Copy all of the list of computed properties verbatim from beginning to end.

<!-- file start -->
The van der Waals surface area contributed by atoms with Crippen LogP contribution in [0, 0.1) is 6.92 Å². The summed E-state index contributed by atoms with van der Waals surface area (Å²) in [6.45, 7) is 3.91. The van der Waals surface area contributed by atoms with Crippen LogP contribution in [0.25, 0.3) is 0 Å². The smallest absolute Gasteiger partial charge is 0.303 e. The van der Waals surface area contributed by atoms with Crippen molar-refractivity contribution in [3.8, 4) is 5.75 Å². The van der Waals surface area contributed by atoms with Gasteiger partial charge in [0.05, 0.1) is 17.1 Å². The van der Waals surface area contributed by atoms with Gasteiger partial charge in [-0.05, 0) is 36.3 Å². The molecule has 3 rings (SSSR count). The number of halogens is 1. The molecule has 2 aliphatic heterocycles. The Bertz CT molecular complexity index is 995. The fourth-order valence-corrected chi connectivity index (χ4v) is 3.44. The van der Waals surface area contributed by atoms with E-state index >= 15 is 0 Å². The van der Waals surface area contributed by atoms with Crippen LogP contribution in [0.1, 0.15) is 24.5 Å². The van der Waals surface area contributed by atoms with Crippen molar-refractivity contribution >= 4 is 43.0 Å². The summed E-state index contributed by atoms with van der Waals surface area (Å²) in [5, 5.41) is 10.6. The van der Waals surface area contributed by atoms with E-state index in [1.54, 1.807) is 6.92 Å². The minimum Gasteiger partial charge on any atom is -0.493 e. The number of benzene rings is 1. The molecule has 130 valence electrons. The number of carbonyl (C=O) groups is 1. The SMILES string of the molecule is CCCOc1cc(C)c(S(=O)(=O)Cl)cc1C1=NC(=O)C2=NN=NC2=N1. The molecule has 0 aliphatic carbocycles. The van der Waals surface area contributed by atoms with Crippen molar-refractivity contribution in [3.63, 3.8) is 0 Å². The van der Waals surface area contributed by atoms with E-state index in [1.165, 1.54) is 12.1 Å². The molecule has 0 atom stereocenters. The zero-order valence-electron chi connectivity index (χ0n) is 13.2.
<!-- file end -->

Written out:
The van der Waals surface area contributed by atoms with Crippen LogP contribution in [0, 0.1) is 6.92 Å². The summed E-state index contributed by atoms with van der Waals surface area (Å²) in [6.45, 7) is 3.91. The van der Waals surface area contributed by atoms with Crippen LogP contribution in [0.25, 0.3) is 0 Å². The smallest absolute Gasteiger partial charge is 0.303 e. The van der Waals surface area contributed by atoms with Crippen molar-refractivity contribution in [3.8, 4) is 5.75 Å². The van der Waals surface area contributed by atoms with Gasteiger partial charge in [0.05, 0.1) is 17.1 Å². The van der Waals surface area contributed by atoms with Gasteiger partial charge in [-0.05, 0) is 36.3 Å². The molecule has 3 rings (SSSR count). The number of halogens is 1. The molecule has 2 aliphatic heterocycles. The Bertz CT molecular complexity index is 995. The fourth-order valence-corrected chi connectivity index (χ4v) is 3.44. The van der Waals surface area contributed by atoms with E-state index >= 15 is 0 Å². The van der Waals surface area contributed by atoms with Crippen LogP contribution in [0.1, 0.15) is 24.5 Å². The van der Waals surface area contributed by atoms with Crippen molar-refractivity contribution >= 4 is 43.0 Å². The summed E-state index contributed by atoms with van der Waals surface area (Å²) in [5, 5.41) is 10.6. The van der Waals surface area contributed by atoms with E-state index in [1.54, 1.807) is 6.92 Å². The minimum Gasteiger partial charge on any atom is -0.493 e. The number of benzene rings is 1. The molecule has 130 valence electrons. The number of carbonyl (C=O) groups is 1. The SMILES string of the molecule is CCCOc1cc(C)c(S(=O)(=O)Cl)cc1C1=NC(=O)C2=NN=NC2=N1. The molecule has 0 aliphatic carbocycles. The van der Waals surface area contributed by atoms with Crippen molar-refractivity contribution in [3.63, 3.8) is 0 Å². The van der Waals surface area contributed by atoms with E-state index in [1.165, 1.54) is 12.1 Å². The molecule has 0 atom stereocenters. The zero-order valence-electron chi connectivity index (χ0n) is 13.2.